Americans on the political left have been talking about the idea for more than a year, but only recently has the Democratic establishment in Washington embraced it openly, because until now it seemed too incredible - Republicans are engaging in "economic sabotage".
The idea is simple: To achieve their stated goal of making Barack Obama a one-term president, Republicans don't have to share the responsibility of governance. All they must do is block every measure that might create jobs or otherwise boost aggregate demand, which would push the economy into a virtuous cycle of recovery.
Politically, the notion had potential. Americans tend to hold presidents accountable for the economy, good or bad, rightly or wrongly. Given what we have seen since Republicans took control of the House of Representatives - a filibustered jobs act, a near government shut-down, austerity measures, a debt-ceiling crisis, the shrinking of the public sector, a downgrade of US debt, threats to jobless insurance, lambasting the Federal Reserve for its policies, and endless objections to even the suggestion of raising taxes on the rich - the idea seems to have evolved into a bona fide political strategy. Republicans can now cast the election as a referendum on Obama's economic policies while pushing a candidate whose central campaign tactic seems to be drawing as little attention to himself as possible.
In the beginning, the notion of accusing the entire party of such thinking was marginal at best, but eventually it gained traction among respectable Democrats. The first time was in October when Senate Republicans filibustered Obama's modest $447m jobs bill. Senate Majority Leader Harry Reid said: "Republicans think that if the economy improves, it might help President Obama. So they root for the economy to fail and oppose every effort to improve it."
Then last week, House Minority Whip Steny Hoyer told Capitol Hill reporters: "There's no intention on behalf of the Republicans in the House of Representatives to try to help the president move this country forward. I quote Jesse Jackson, who I thought said it best, 'There are a lot people in Washington who want to drown the captain and are prepared to sink the ship in order to do so.'"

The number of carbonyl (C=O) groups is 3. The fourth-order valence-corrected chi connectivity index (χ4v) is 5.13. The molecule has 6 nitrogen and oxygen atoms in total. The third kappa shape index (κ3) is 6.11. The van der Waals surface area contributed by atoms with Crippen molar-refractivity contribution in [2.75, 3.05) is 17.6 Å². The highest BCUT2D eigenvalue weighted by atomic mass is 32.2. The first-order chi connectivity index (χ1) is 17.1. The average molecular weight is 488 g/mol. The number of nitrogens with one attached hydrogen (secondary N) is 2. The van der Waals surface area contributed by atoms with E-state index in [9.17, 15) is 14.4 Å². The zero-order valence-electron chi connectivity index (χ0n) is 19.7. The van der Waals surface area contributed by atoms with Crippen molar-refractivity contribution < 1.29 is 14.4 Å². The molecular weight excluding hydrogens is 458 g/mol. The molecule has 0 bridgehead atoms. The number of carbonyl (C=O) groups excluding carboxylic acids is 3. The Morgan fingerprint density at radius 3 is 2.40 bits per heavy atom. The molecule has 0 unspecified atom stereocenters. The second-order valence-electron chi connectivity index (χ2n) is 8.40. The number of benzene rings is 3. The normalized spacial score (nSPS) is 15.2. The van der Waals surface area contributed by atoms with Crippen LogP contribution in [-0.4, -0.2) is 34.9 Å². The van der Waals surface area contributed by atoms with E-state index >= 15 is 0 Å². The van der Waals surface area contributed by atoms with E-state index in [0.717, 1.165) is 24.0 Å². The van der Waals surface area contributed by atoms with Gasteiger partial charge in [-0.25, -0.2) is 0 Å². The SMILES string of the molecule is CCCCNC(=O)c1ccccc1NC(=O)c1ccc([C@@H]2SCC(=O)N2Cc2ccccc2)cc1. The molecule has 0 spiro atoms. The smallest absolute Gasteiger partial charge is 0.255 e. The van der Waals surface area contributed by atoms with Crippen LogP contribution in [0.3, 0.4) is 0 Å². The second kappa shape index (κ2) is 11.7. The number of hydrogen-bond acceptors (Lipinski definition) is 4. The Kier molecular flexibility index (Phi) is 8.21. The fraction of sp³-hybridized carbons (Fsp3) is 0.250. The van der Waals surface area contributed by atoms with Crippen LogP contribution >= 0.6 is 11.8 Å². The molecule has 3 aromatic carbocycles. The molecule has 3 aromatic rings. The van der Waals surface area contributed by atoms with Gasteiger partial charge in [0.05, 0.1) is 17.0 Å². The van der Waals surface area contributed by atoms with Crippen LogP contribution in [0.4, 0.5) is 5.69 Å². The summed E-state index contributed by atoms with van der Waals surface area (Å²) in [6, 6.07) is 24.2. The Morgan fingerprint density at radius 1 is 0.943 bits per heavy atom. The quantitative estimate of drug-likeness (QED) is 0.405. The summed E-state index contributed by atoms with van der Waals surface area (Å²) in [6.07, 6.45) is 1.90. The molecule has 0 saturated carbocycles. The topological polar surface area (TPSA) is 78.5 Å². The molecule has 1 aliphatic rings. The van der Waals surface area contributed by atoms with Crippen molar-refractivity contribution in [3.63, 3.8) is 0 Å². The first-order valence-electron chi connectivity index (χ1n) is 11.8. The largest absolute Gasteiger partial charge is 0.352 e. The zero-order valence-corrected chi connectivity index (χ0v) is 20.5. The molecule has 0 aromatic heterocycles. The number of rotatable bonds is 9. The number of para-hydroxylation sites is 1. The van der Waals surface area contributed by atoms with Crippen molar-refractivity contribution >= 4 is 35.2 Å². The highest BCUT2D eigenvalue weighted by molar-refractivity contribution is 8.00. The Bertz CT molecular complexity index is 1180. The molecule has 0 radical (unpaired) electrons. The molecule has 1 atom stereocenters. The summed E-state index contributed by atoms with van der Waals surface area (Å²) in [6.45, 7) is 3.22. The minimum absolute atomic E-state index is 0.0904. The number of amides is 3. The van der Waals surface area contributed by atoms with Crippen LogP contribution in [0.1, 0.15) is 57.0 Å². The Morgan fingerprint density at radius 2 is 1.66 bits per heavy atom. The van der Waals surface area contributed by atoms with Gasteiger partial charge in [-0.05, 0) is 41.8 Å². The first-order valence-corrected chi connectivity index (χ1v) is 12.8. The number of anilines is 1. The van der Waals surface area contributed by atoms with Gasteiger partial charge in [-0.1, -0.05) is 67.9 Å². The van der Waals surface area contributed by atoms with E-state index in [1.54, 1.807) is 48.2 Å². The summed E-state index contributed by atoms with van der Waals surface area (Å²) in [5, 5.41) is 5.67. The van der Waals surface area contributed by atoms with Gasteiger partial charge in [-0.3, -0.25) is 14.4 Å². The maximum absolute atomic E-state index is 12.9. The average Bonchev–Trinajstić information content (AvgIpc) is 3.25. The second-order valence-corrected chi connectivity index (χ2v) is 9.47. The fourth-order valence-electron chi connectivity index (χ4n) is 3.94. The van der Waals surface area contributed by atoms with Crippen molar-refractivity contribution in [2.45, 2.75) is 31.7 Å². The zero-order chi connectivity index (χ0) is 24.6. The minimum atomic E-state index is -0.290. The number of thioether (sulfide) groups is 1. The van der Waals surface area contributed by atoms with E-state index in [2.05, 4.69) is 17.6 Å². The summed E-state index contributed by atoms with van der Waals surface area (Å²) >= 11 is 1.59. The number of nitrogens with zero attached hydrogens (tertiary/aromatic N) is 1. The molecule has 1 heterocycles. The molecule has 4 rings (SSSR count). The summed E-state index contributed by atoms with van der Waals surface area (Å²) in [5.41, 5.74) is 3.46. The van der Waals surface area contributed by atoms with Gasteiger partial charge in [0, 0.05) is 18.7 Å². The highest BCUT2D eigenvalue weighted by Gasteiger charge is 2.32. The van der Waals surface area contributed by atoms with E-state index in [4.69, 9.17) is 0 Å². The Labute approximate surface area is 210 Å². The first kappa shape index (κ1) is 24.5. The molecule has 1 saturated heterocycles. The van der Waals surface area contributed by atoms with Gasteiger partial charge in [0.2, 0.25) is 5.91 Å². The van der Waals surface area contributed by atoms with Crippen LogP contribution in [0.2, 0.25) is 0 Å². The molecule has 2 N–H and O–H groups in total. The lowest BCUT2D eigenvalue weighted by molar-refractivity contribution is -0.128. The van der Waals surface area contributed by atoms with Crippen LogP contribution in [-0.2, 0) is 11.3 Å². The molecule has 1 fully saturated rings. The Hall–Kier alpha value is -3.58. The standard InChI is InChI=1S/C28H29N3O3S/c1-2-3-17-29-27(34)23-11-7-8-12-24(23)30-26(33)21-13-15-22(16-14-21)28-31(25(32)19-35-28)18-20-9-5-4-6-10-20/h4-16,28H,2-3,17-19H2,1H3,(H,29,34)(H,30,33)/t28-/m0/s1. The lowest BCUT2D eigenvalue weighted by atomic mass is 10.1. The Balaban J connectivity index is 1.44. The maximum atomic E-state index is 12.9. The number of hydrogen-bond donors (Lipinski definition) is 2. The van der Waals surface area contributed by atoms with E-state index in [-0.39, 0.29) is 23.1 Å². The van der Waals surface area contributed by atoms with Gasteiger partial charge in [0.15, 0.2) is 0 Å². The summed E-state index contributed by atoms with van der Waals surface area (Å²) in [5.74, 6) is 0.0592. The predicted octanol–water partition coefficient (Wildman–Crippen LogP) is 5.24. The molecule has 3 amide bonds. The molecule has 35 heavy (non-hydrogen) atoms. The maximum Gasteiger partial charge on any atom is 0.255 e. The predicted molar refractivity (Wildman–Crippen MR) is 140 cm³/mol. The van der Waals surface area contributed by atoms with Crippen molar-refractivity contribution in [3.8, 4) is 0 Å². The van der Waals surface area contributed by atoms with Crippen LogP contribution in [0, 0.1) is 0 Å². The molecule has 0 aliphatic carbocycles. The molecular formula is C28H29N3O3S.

Meanwhile, four polls have emerged to suggest that the "economic sabotage" meme is gathering pace among voters. A November survey by Suffolk University found that nearly half of respondents in Florida, including robust numbers of Republicans and moderates, agreed with the following statement: "Republicans are intentionally stalling efforts to jump-start the economy to ensure that Barack Obama is not re-elected." Separate polls by the Washington Post and Daily Kos, a liberal blog, asked similar questions and got similar results, even among independents and Republicans. This month, a poll by Public Policy Polling showed again that respondents were evenly split, and that 41 per cent blamed Republicans for ham-stringing the president's efforts.
Drawing a wider line
If polls are to be believed, there is a slowly growing sense in the electorate that Obama would do the right thing if only Republicans would help. Perhaps this gave the president reason to push back against Democratic pollsters who expressed worry that blaming Republicans might sound like sour grapes. Instead, they want the president to leave the past behind and talk about the future with "maximal empathy" for the plight of ordinary Americans.
What Democratic strategist James Carville was really saying, I suspect, was that Obama should behave more like two-term President Bill Clinton. But Clinton benefited not from stressing the differences between Democrats and Republicans in the 1990s, but from stressing their similarities. Obama can't afford to do that in 2012.
He must instead make clear that for three and a half years Republicans have largely stood in the way of almost every step towards economic recovery. He has to make voters see that the election is a choice, not a referendum. The president started doing that last fall when he demanded that GOP leaders "put country before party" and pass a jobs bill. He did it again this month during an address that was later overshadowed by his immigration policy announcement: